See biographies by K. M. Rowland (1898, repr. 1968), J. Gurn (1932), and E. H. Smith (1942, repr. 1971).
See biographies by J. G. Shea (1888), P. K. Guilday (1922), and A. M. Melville (1955).
Carroll is chiefly remembered as the author of the famous children's books Alice's Adventures in Wonderland (1865) and its sequel, Through the Looking Glass (1872), both published under his pseudonym and both illustrated by Sir John Tenniel. He developed these stories from tales he told to the children of H. G. Liddell, the dean of Christ Church College, one of whom was named Alice. Many of his characters—the Mad Hatter, the March Hare, the White Rabbit, the Red Queen, and the White Queen—have become familiar figures in literature and conversation. Although numerous satiric and symbolic meanings have been read into Alice's adventures, the works can be read and valued as simple exercises in fantasy. Carroll himself said that in the books he meant only nonsense. He also wrote humorous verses, the most popular of them being The Hunting of the Snark (1876). His later stories for children, Sylvie and Bruno (1889) and Sylvie and Bruno Concluded (1893), though containing interesting experiments in construction, are widely regarded as failures.
Carroll remained a bachelor all his life. Partly because of his stammer he found association with adults difficult and was most at ease in the company of children, especially little girls, with whom he was clearly obsessed. Early in 1856 he took up photography as a hobby; his photographs of children are still considered remarkable.
See his complete works (ed. by A. Woolcott, 1939) and many recent editions; M. Gardner, ed., The Annotated Alice (1960, repr. 1970); S. Collingwood, Life and Letters (1898, repr. 1968); E. Wakeling, Lewis Carroll, Photographer (2002); biography by M. N. Cohen (1995), mathematical biography by R. Wilson (2008); studies by B. Clark (1988), R. Kelly (1990), and J. Wullschläger (1995); critical essays ed. by H. Bloom (1987).
See his Irish Stories and Plays (1958).
In 1855 a county government was set up in the town Carrollton. Three years later a courthouse was constructed at a cost of approximately $3,000. Construction was begun by Nelson Moore, but he died with only one floor completed. The second story was completed by L. J. Hampton.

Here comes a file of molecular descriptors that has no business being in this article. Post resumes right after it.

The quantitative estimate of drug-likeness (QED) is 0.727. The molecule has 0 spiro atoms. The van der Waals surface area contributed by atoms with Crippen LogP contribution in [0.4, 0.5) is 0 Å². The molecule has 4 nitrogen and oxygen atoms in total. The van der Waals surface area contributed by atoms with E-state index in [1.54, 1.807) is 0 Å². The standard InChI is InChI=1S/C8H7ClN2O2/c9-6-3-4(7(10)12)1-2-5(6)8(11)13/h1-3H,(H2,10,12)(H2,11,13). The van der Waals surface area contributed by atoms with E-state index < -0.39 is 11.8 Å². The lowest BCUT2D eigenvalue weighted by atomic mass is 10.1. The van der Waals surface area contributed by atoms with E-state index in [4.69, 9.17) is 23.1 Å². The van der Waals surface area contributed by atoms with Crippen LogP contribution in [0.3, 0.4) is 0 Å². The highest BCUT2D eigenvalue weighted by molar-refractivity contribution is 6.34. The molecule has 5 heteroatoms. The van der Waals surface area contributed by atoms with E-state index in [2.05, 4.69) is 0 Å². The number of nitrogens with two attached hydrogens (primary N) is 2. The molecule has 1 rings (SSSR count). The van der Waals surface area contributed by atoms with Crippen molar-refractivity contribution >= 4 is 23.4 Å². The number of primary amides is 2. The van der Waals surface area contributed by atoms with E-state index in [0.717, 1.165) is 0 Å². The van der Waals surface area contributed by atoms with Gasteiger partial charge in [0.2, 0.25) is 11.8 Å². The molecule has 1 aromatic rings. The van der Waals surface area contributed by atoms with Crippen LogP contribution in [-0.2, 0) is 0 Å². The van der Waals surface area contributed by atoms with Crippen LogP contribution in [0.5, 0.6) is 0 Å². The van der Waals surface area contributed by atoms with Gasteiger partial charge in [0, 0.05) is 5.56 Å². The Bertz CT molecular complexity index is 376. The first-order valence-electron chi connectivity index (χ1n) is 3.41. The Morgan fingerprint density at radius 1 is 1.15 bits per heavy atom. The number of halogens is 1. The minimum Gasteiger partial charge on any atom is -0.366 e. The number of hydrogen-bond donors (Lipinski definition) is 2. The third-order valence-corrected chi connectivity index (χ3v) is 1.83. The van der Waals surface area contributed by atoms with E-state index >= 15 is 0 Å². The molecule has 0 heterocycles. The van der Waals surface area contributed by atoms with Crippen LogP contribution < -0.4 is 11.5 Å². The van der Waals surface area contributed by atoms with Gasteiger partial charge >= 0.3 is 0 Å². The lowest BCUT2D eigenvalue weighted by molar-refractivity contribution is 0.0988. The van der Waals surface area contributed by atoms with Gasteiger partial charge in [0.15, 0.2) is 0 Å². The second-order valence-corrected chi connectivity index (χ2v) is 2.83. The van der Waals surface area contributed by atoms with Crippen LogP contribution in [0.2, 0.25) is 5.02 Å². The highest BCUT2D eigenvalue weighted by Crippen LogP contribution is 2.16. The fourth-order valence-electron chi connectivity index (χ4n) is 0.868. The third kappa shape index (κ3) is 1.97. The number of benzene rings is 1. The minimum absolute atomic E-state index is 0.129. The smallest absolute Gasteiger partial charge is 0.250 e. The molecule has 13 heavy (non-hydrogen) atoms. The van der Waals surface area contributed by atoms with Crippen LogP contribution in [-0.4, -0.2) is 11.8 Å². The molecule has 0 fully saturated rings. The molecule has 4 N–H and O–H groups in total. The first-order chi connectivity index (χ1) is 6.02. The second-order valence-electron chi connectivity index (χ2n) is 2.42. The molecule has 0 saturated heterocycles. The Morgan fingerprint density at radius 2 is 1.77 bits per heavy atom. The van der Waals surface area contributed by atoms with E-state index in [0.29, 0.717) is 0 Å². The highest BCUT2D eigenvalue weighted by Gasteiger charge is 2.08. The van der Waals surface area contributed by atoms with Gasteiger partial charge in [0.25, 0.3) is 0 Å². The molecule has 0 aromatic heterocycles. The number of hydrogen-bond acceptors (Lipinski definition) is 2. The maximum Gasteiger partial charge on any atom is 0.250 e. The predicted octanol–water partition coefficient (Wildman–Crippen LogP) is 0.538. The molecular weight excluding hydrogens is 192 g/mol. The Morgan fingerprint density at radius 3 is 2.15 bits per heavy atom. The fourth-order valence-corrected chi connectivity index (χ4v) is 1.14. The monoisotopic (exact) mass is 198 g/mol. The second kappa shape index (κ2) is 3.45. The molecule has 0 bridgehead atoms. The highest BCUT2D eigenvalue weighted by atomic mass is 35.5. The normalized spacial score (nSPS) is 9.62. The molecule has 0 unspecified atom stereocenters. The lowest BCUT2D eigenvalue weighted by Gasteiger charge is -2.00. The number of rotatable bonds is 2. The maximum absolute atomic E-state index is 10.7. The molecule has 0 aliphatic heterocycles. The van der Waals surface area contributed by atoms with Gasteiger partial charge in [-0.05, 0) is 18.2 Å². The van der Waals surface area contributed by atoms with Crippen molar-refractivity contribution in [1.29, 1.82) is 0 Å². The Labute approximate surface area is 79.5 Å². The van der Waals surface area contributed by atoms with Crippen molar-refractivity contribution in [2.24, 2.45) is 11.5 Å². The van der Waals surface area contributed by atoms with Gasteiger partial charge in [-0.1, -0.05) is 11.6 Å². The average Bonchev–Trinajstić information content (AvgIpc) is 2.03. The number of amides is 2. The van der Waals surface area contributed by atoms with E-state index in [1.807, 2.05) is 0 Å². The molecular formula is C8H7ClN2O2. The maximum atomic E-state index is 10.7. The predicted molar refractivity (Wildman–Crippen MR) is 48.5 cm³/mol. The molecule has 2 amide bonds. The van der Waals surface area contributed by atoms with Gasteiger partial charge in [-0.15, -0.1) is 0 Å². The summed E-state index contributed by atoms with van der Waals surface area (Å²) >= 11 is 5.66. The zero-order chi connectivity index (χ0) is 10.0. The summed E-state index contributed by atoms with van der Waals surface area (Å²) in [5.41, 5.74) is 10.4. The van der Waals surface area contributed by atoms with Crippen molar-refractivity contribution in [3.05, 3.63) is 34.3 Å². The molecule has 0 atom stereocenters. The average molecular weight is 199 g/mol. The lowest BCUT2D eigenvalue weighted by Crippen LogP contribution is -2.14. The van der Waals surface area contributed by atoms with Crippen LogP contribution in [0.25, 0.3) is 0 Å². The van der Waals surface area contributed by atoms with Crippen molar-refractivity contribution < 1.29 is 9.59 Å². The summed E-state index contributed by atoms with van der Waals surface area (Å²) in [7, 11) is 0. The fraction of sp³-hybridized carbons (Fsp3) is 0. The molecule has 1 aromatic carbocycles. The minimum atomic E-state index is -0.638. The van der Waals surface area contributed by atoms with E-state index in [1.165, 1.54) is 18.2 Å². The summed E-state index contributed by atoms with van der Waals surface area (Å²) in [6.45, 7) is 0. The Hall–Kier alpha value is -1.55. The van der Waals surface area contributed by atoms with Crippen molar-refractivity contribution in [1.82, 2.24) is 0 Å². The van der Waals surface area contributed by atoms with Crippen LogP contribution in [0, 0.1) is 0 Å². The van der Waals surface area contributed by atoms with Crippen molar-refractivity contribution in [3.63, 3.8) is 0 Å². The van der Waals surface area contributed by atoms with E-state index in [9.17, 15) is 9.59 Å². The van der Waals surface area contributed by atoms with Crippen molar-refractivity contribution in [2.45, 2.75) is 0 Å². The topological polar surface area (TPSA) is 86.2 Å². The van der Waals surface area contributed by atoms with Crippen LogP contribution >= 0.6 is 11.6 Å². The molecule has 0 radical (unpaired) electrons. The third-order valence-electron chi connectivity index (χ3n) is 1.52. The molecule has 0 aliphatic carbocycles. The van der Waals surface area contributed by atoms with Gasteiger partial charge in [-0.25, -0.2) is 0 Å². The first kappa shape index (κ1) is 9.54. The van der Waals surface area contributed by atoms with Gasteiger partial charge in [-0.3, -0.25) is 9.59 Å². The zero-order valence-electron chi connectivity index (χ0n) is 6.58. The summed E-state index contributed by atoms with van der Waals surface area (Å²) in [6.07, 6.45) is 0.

In 1869 the centrally located railroad town of Carroll City was selected as the county seat, replacing, with some protest, Carrollton. The Chicago and Northwestern Railroad laid out the town and built its first building, a warehouse. Later a $4,000 courthouse was constructed on the town square. This building was used until it burned to the ground in 1886. The vaults and records were undamaged, however, and moved to temporary housing in the Joyce Building and Drees' Music Hall.
The following winter a $40,000 bond issue was approved toward the construction of a new, permanent courthouse. The impressive building was built on the northwest corner of the square (the parking lot of the current courthouse). The stone and brick building, complete with a clock tower, was used for more than three-quarters of a century. It was replaced by a modern-looking building in 1965.
A $750,000 bond issue was used to construct and equip the new courthouse. This building was officially dedicated on September 24, 1966. The highlight of the dedication ceremony was the opening of the boxes sealed in the cornerstone of the old courthouse. The bell from the previous courthouse clock tower sits on the courthouse grounds.
Source: Marie Hackett, Curator of the Carroll County Historical Museum, 1991
Of more recent note was the town's request that Wal Mart build close to downtown, the idea being that it could act as a magnet to downtown, instead of being a threat to established businesses. The arrangement has worked fairly well. However it has disrupted some of the close knit feelings that the people in Carroll used to have.
There were 4,173 households out of which 31.8% had children under the age of 18 living with them, 51.7% were married couples living together, 8.9% had a female householder with no husband present, and 36.5% were non-families. 31.9% of all households were made up of individuals and 16.2% had someone living alone who was 65 years of age or older. The average household size was 2.36 and the average family size was 2.99.
Population spread: 25.9% under the age of 18, 8.0% from 18 to 24, 26.0% from 25 to 44, 20.4% from 45 to 64, and 19.7% who were 65 years of age or older. The median age was 39 years. For every 100 females there were 89.5 males. For every 100 females age 18 and over, there were 85.1 males.
The median income for a household in the city was $39,854, and the median income for a family was $51,020. Males had a median income of $31,124 versus $22,215 for females. The per capita income for the city was $20,442. About 3.4% of families and 5.2% of the population were below the poverty line, including 3.8% of those under age 18 and 7.4% of those age 65 or over.